An old grizzled individual and a young cute kid bonding over their shared personal issues is a tried-and-tested sub-genre that can’t go wrong. They can be connected by blood or form a surrogate parent-child relationship that eclipses any relationship one is born into. Logan (2017), Midnight Special (2016), Those Who Wish Me Dead (2021), The Mandalorian (2019-ongoing), Road to Perdition (2002), and Hunt for the Wilderpeople (2016) are just some of the best examples. But, as you can see, there’s a severe lack of Indian representation over here, which is a country where people like to pride themselves over their ability to parent children and maintain a family. Land of Gold (2022) is here to correct that and more.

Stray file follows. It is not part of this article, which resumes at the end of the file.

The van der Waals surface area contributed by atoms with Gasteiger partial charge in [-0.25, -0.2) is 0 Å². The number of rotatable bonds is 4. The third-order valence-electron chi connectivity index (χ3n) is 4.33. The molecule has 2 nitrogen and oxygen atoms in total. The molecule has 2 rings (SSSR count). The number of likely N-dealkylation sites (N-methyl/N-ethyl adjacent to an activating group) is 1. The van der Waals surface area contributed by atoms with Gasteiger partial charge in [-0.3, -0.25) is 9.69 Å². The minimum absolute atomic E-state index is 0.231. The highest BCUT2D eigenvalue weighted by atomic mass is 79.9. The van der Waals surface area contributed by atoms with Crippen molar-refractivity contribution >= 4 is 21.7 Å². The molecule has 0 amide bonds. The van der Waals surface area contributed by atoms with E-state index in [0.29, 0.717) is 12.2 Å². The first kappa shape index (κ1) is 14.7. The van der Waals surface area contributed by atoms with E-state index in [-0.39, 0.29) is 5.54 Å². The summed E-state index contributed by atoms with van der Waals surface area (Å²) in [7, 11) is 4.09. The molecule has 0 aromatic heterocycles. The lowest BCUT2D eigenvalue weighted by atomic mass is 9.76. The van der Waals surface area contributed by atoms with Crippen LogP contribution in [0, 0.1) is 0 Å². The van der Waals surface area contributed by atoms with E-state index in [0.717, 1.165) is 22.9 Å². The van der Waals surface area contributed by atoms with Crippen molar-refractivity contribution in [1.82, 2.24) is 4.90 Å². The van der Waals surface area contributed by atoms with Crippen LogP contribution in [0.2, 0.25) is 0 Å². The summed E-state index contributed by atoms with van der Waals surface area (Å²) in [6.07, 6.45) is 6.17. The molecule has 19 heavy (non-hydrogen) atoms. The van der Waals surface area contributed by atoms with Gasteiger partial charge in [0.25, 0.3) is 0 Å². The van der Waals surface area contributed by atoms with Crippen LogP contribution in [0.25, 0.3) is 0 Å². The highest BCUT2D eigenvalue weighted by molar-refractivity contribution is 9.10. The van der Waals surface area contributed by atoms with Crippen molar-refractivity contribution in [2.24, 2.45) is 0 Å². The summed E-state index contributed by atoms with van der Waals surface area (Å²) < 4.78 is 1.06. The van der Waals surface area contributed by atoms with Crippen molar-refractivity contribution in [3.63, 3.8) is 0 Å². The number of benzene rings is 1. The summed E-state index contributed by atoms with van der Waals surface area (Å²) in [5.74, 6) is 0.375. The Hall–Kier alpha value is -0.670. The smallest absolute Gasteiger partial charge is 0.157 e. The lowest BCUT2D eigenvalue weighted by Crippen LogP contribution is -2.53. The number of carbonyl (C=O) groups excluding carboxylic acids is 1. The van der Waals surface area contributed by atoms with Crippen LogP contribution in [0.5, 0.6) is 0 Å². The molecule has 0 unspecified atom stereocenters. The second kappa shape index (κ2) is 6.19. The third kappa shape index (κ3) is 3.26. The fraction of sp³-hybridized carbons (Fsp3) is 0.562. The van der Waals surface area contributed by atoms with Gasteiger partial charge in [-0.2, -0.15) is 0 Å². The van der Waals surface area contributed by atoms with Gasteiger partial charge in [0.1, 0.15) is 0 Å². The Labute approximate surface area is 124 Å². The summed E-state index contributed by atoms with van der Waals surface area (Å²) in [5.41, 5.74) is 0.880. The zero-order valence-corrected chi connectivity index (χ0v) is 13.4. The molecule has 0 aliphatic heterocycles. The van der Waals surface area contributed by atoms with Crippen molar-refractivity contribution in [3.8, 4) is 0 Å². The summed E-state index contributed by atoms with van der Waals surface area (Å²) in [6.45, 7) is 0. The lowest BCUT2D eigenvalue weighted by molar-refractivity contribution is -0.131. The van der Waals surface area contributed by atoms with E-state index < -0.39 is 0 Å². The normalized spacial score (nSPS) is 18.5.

Written and directed by Nardeep Khurmi, Land of Gold tells the story of a first-generation Punjabi truck driver, Kiran (played by Khurmi). He lives with his wife Preeti (Pallavi Sastry), who is expecting, and his mother (Riti Sachdeva). And he has a father, Gurinder (Iqbal Theba), who lives with his younger brother, Kuldip (Dhruv Uday Singh) and his sister-in-law (Karen David). During the baby shower, Kiran reveals to Preeti that he has taken up a job to pay the bills. Which means that he won’t be around during Preeti and the baby’s most crucial hours and that causes a rift between the couple. Kiran departs on this sour note, which is only escalated by the discovery that an undocumented Mexican girl named Elena (Caroline Valencia) has boarded his truck in an attempt to get to her uncle who lives in Boston.